The Life Sciences industry is one of intense competition and evolving regulatory compliance standards. Companies constantly face significant pressures to lower the cost of drugs, bring products to market more quickly, and increase profitability. At the same time, companies must maintain strict compliance with regulatory guidelines and improve the level of customer satisfaction.
The applications used in call centers also need to interface with applications that support other types of customer interactions so that the company can establish a holistic view of all customer touch points, a capability that has become mandatory as the result of legal and regulatory requirements.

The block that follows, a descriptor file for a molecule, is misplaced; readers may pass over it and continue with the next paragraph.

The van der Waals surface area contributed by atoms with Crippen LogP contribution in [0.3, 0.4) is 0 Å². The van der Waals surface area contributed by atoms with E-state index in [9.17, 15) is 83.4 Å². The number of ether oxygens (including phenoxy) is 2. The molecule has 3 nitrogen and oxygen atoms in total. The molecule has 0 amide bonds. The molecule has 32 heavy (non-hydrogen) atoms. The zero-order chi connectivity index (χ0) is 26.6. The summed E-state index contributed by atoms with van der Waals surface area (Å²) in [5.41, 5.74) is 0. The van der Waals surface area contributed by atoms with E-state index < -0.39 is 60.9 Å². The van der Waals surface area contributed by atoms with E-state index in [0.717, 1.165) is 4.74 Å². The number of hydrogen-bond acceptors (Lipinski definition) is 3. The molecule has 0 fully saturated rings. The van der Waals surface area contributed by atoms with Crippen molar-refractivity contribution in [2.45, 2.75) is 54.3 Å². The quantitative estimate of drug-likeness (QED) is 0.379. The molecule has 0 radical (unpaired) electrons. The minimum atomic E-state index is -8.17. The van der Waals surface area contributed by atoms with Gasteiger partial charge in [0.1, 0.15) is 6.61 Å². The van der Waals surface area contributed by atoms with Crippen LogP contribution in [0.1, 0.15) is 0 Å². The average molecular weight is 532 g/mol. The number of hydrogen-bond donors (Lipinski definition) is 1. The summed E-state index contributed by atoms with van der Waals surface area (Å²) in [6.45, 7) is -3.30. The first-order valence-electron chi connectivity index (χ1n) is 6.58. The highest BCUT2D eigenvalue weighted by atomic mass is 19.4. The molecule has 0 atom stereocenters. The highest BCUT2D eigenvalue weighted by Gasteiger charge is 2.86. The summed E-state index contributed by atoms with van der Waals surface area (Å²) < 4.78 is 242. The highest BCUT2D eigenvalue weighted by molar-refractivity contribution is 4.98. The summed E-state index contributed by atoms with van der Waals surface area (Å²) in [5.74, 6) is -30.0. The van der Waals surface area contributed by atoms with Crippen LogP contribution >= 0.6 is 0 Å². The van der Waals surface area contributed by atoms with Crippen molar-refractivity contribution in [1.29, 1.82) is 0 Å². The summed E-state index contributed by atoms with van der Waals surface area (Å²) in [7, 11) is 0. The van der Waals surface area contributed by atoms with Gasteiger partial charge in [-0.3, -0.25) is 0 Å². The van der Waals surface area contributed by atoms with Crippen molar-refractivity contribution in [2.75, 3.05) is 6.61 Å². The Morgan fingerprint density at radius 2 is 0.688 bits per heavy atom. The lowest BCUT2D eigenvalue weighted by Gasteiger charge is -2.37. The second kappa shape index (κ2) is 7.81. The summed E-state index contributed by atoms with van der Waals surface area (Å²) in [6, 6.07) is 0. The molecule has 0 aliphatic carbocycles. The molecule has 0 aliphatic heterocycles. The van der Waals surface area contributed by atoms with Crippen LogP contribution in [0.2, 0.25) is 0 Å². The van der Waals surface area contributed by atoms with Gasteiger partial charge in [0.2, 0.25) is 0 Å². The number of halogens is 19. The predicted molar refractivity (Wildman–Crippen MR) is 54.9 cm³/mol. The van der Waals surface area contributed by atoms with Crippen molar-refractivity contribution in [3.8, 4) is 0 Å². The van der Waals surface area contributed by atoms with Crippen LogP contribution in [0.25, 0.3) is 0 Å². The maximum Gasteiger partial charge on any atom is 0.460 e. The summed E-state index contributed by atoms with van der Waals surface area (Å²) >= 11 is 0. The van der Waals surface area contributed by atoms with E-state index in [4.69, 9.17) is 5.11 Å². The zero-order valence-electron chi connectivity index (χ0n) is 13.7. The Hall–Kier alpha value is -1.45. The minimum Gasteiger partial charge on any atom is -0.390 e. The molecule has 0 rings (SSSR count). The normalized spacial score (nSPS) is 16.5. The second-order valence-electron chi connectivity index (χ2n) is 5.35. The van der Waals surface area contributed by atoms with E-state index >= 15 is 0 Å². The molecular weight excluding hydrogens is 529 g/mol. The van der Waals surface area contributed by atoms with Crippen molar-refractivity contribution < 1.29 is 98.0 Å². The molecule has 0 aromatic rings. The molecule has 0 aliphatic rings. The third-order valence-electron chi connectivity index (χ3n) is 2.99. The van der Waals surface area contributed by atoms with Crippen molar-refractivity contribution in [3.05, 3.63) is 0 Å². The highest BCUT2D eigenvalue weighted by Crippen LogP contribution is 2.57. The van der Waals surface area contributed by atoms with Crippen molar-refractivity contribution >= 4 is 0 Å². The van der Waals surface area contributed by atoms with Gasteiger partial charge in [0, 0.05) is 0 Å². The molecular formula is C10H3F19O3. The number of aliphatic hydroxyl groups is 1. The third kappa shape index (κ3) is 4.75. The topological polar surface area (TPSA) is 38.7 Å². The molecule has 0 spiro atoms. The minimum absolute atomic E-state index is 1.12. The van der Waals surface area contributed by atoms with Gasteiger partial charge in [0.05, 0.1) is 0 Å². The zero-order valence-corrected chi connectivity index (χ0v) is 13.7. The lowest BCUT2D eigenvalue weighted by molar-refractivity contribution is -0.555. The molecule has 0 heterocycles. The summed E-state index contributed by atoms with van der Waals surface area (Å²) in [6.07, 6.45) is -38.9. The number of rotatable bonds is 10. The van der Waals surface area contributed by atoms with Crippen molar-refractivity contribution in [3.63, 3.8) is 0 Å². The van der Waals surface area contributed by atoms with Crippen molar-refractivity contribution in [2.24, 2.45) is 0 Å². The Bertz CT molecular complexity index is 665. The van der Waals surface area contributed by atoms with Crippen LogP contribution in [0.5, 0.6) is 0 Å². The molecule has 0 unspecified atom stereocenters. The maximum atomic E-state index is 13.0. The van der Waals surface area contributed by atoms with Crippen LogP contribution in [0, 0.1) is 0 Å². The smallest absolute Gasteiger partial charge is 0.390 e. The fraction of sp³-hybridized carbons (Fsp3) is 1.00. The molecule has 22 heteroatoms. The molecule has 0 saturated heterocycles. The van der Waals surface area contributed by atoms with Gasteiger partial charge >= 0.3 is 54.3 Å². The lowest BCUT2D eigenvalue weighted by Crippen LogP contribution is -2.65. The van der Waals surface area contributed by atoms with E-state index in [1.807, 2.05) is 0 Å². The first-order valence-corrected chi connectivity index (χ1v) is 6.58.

Medical Call Center Applications The Next Generation The Convergence of Customer Relationship Management, Electronic Content Management, Risk Management to provide enhanced customer service, functional integration with other departments, and rigorous regulatory and legal compliance. TABLE OF CONTENTSExecutive Summary 1Background 2The Evolution of Medical Call Center 3 Increased Scrutiny of Customer Interaction 4 Increased Scrutiny of Product Safety & Quality 5 The Next Generation Medical Call Center Application 6By Scott Padock and Doug May WHITE PAPERCopyright 2006 by RWD Technologies, Inc. All rights reserved. All trademarks, service marks, trade names, and copyrights are proprietary to RWD Technologies, Inc. or other respective owners that have granted RWD Technologies, Inc. the right and license to use such marks.Untitled DocumentExecutive SummaryThe Life Sciences industry is one of intense competition and evolving regulatory compliance standards. Companies constantly face significant pressures to lower the cost of drugs, bring products to market more quickly, and increase profitability. At the same time, companies must maintain strict compliance with regulatory guidelines and improve the level of customer satisfaction.The applications used in call centers also need to interface with applications that support other types of customer interactions so that the company can establish a holistic view of all customer touch points, a capability that has become mandatory as the result of legal and regulatory requirements.While most departments within Life Sciences companies have indirect contact with the consumer of their products, the Medical Information organization typically communicates directly with health care profes-sionals and consumers in the public domain. The Medical Communications group is critical toclient satisfaction and is often the first point of contact for issues that may be subject to regulatoryrequirements. Increasingly, leaders of Medical Communications organizations are called on tocontribute to bottom line objectives by increasing customer satisfaction and using technology to directly support comercial objectives.Successful companies will take advantage of available call center technology solutions to nurture strong customer relations, break down functional and technology barriers to efficient operations, and maintain compliance with ever-evolving laws and regulations.1Untitled DocumentThe Next Generation of Medical Call Center ApplicationsBackgroundFor decades, pharmaceutical companies have had medical communications departments andmedical call centers to field and respond to product information requests from healthcare professionals and consumers. Traditionally, the people in these departments considered themselves to be first and foremost medical professionals; their mission to answer product questions, ensuring that the answers were medically sound, fair and balanced, and provided in a timely manner. They saw their value inensuring that healthcare professionals understood the risks and the benefits of the product andprescribed it appropriately, with unwavering concern for patient safety. They did not see themselves as customer relationship managers, nor did they acknowledge playing an important role in the commercial success of their companies products. In fact, in most companies there was a solid wall, and often a strained relationship, between the medical communications departments and the sales and marketingcomponents of the companies.It is not surprising, given this background, that when medical communications departments began using technology to track and manage product queries and responses, the applications were built to be questioncentric, and a new case record was created for each new incoming query. The question formed the center of the data model and its attributes included information about the requestor, the chemical and brand name of the product, its dose form, the name of the sales representative involved, and the answer that was provided. Over time, a particular requestor might appear repeatedly across multiple records, but these applications provided no way to see other types of interactions with that same person. The medical communications application kept track of the question being asked and the response being provided nothing more. 2Untitled DocumentThe Evolution of Medical Call CentersIn the past decade, there has been a significant evolution of the medical communications function and the role of the medical call center in most companies. Three primary forces have driven this evolution: " Changing expectations about the appropriate role and contribution of medical communications to the achievement of company business objectives; " Intense legal and regulatory scrutiny of pharmaceutical companies interactions with healthcare professionals under Healthcare Compliance guidelines and laws; " Regulatory pressure for holistic management of product safety and qualityissues.These drivers have created demand for a whole new generation of call center applications that can provide a level of functionality and integration with other systems that was unthought-of in the past. The medical call center and the medical communications department act as a primary clearinghouse for the dissemination of both on- and off-label product information in response to product information queries. They have also assumed an important role in building and nurturing strong relationships with customers, thereby making them key contributors to the company s product commercialization objectives. At a time when sales representatives struggle for mere seconds of a physician s time, the professionals in medical call centers interact with these same physicians daily and provide them a valuable service that is directly related to enhanced patient care. Companies naturally want to take maximum advantage of theseinteractions to solidify relationships with these key customers.Changes in desired reach and perceived value of medical information have also changed the roles of medical communications professionals. They have always been called on to author standard response letters and other medical information content to support the call center, but now medical information professionals are responsible for creating an array of medical information products to supportinteractions with new types of customers. For example, medical information scientists develop the Formulary Submission dossiers that form the basis for decisions made by Managed Care Organizations (MCO) and government entities like Medicare and State Medicaid agencies regarding which drugs to include on their formularies. Similarly, medical communications professionals create product informationpresentations that are used by Science Liaisons to support product discussions with medical thought leaders. Tier 1 medical call centers, typically referred to as customer contact centers, are even being used proactively, with out-bound calling initiatives supporting disease management and patientcompliance programs, both of which are directly related to product commercialization strategies.The medical communications function within the pharmaceutical industry has evolved from a purelyscientific activity in support of individual healthcare professionals to a customer care activity with a broad-er outreach, and focused on a far wider customer base. Pharmaceutical companies that canprovide superior service to all their customers, timely responses to information requests, and3Untitled Documentimmediate access to critical information will benefit from better-informed healthcare providers, moresatisfied managed care customers, and more loyal consumers. Not surprisingly, as the medicalcommunications function and the role of the medical call center have evolved, the computer applications supporting them have also undergone a dramatic evolution of their own. Instead of the old question-centric applications, today s state-of-the-art call center applications are true CustomerRelationship Management (CRM) applications in which the customer is at the center of the data model.In addition, call center applications are now integrated with sophisticated content managementapplications and XML authoring, rendering, and publishing tools. These robust content tools streamline the process of assembling response packages to medical product queries, thereby enhancing customer service in the medical call center. However, these same tools have become essential enablers of the expanded medical information acquisition, management, and dissemination functions of the medical communications department.This department must be positioned to provide, on demand, a wide range of medical informationproducts to many types of internal and external customers through a variety of fulfillment channels that are increasingly being prescribed by the customer. Leading practices in content authoring andmanagement employ strategies for chunking content at a level of granularity that supports maximum reuse of content objects. The identical item of content might be used for such diverse purposes asanswering a question in the call center, and developing an informational presentation for a ScienceLiaison. In the past, much of the content was either not visible or not accessible, so there was very little reuse. Now, companies can eliminate significant waste and redundancy while enhancing the value of their medical information assets by adapting practices to manage reuse of content.Finally, the applications used in call centers need to interface with applications that support other types of customer interactions so that the company can establish a holistic view of all customer touch points, a capability that become mandatory as the result of legal and regulatory requirements. Increased Scrutiny of Customer InteractionsAll interactions between a pharmaceutical company and its customers, including those that take place in the medical call center/customer contact center, are subject to intense scrutiny to insure totalcompliance with laws, regulations and industry guidelines governing interactions with healthcareprofessionals. The current scrutiny stems from many examples of inappropriate, unethical, or illegalpharmaceutical company interactions with healthcare professionals. In the past seven years, the industry has paid more than 3 billion in fines for violations of Federal antikickback statutes, the Federal False Claims Act, State laws on the promotion of pharmaceutical products, and the Food, Drug, and Cosmetic Act the primary Federal Law that regulates the pharmaceutical industry.4Untitled DocumentIn the wake of these egregious violations, the Office of Inspector General (OIG) of the U.S. Departmentof Health and Human Services issued Compliance Program Guidance for PharmaceuticalManufacturers. Sometime earlier, the Pharmaceutical Research and Manufacturers of America (PhRMA), the primary trade group representing the pharmaceutical industry, published a voluntary Code onInteractions with Healthcare Professionals and encouraged all member companies to comply with it.In 2005, the OIG Guidance and the PhRMA Code were codified into a law in the State of California that became effective on July 1, 2005. To summarize the guidance and laws, they converge to require companies to monitor and report on all interactions with healthcare professionals. In this case, the term healthcare professional has been given the expanded definition that includes: purchasers, benefit managers, formulary committee members, group purchasing organizations, physicians and allied health care professionals, and pharmacists any person or entity in a position to generate federal healthcare business. Since interactions with these persons and entities take place in many different parts of the company, compliance with the new laws requires an entirely new approach to the design ofcustomer-centric systems.The departmental boundaries that have traditionally defined the functional and technology silos incompanies can no longer limit systems. Instead, companies must develop new unified processes and enterprisewide monitoring and reporting systems to replace the fragmented processes and siloedinformation technology applications of the past. Increased Scrutiny of Product Safety and QualityIncreased regulatory scrutiny of product safety and quality issues is another development that has had an impact on medical call centers and the computer applications that support them. Regulators have made it clear that pharmaceutical companies must holistically manage customer contacts that result in adverse experience (AE) reports and product quality complaints, so that correlation and trend analysis can be car-ried out. This, in turn, creates a need for functional and technical integration among themedical call center, where AEs and product quality complaints are often first received, and the drug safety and quality assurance departments where those items are evaluated, analyzed, and reported upon. The following is an example of scenarios that occur in pharmaceutical companies every day.The medical call center receives a call inquiring about the proper way to administer a topical treatment. In the course of the conversation, the caller also asks if it is common for the ointment to cause a rash that persists for several days. Immediately, the call center representative knows that this product inquiry has now spawned a potential AE report. From the U.S. Food and Drug Administration s (FDA)perspective, it has also spawned a potential product quality complaint, as the rash may have occurred because the ointment was somehow adulterated during manufacturing or packaging. In fact, the FDA has 5Untitled Documentrecently made it clear that the agency considers every AE report to be a potential product quality issue and that companies must be able to do correlation analysis between AEs and quality complaints. Thus, the original product inquiry has now morphed into three items a product inquiry, an AE report, and a product quality complaint each of which must be evaluated and resolved by a different department. A record must be created in the call center application to manage the response to the product inquiry while the other items must be routed to the other two departments. In most companies, routing to the drug safety and manufacturing quality groups would be manual or would merely be a telephone transfer, and medical communications would probably receive no feedback about the ultimate resolution of the items. The problem with this arrangement that has been highlighted by the FDA is that there is no holistic view of these important customer interactions and no way to assure that every item is routed properly, adjudicated in a timely manner, and that all required reports and corrective actions are completed.In other words, there is no systematic protection against an item falling through the cracks, nor is there any ability to perform correlation and trend analysis across AEs and product quality complaints.To address this situation, companies are beginning to acknowledge the need to provide functional and technical integration among the medical call center, the pharmacovigilance department and themanufacturing quality group, and among the technology applications that support these groups. One important component of this integration is the creation of a unified contact database, sometimes referred to as a customer master, from which it is possible to see a holistic view of customer interactions with all parts of the company. Another component is a unified complaint database that captures information from the three separate applications to provide clear evidence that all customer contacts and related AEs or product complaints can be related to one another and that each item is managed to a proper resolution. The Next Generation of Medical Call Center ApplicationsClearly, the medical communications function has changed dramatically in the past ten years. New demands for medical information from a larger and more diverse customer population and the need to receive information requests and disseminate information via a wide variety of channels make it clear that the new generation of medical call center applications will need robust functionality that was unimaginable only ten years ago. Some key requirements and features of the new call center application are as follows: - Customer Centric Case Management. The call center application should be based on an enterprise-class CRM platform that works in conjunction with other CRM components to provide the RWD Technologies. Copyright 2005. company with a holistic view of the customer. - XML-based Content Authoring and Publishing. The application should take advantage of the power of XML authoring and publishing tools to streamline the development of medical information content, maximize content reuse, and 6Untitled Document provide precisely the content needed to satisfy the demands of each medical information consumer. - Enterprise Content Management. The application should incorporate full content management functionality to ensure the security and version control of all medical information assets and streamlined ability to retrieve and assemble content objects to create medical information products to serve both internal and external customers. - Ease of Use. The system must offer a user experience that simplifies navigation and is optimized for the capture of essential data while the call center representative is engaged with the requestor on the phone. - Scalability. The system must be scalable to accommodate increases in call volume that result from the launch of new products and the commercial success of the entire product portfolio. - Enterprise Capability. The system must easily integrate with other systems within the organization, including fulfillment options, printing options, fax delivery, computer telephony integration (CTI), and external interfaces to other applications that capture records of customer interactions. - Supportability. The system must be maintainable by the organization support structure and not require expensive maintenance and proprietary knowledge from vendors. - Compliance Readiness. The system must incorporate features to support validation and compliance with 21 CFR Part 11, the FDA regulation on Electronic Records and Signatures. - Confgurability. The system must be flexible enough to accommodate the unique nomenclature and business rules of the organization. - Triage Functionality. The system should allow for triage of incoming calls by a Tier 1 contact center and routing of calls and call data to Tier 2 medical communications groups or to other departments in the case of AEs and product complaints. - Response History. The system must maintain complete case histories and audit trails, and provide for rapid and efficient retrieval of archived responses packages. 7Untitled DocumentSummary Traditional roles and responsibilities of medical communications organizations in life sciences companies have changed dramatically in the past decade, and they continue to evolve today. The changingmarket landscape and the changing face of the customer are creating a demand for new types of medi-cal information products and new methods for information dissemination. Accordingly, the new generation of medical call center applications truly represents a revolutionary advance in the delivery of customer service, lifecycle management of medical information content, and management of the risk associated with customer interactions. Successful companies will take advantage of available call center technology solutions to nurture strong customer relations, break down functional and technology barriers to efficient operations, and maintain compliance with ever-evolving laws and regulations. For more information, please contact:RWD Technologies, Inc.5521 Research Park DriveBaltimore, MD 21228Telephone: 888-RWD-TECHE-mail: email@example.comWeb site: www.rwd.comAbout the Authors:Scott PaddockRWD Senior Vice President & General ManagerPhone: firstname.lastname@example.org Doug MayRWD Director of Business DevelopmentPhone: 410-869-7065 email@example.comCopyright 2006 by RWD Technologies, Inc. All rights reserved. All trademarks, service marks, trade names, and copyrights are proprietary to RWD Technologies, Inc. or other respective owners that have granted RWD Technologies, Inc. the right and license to use such marks.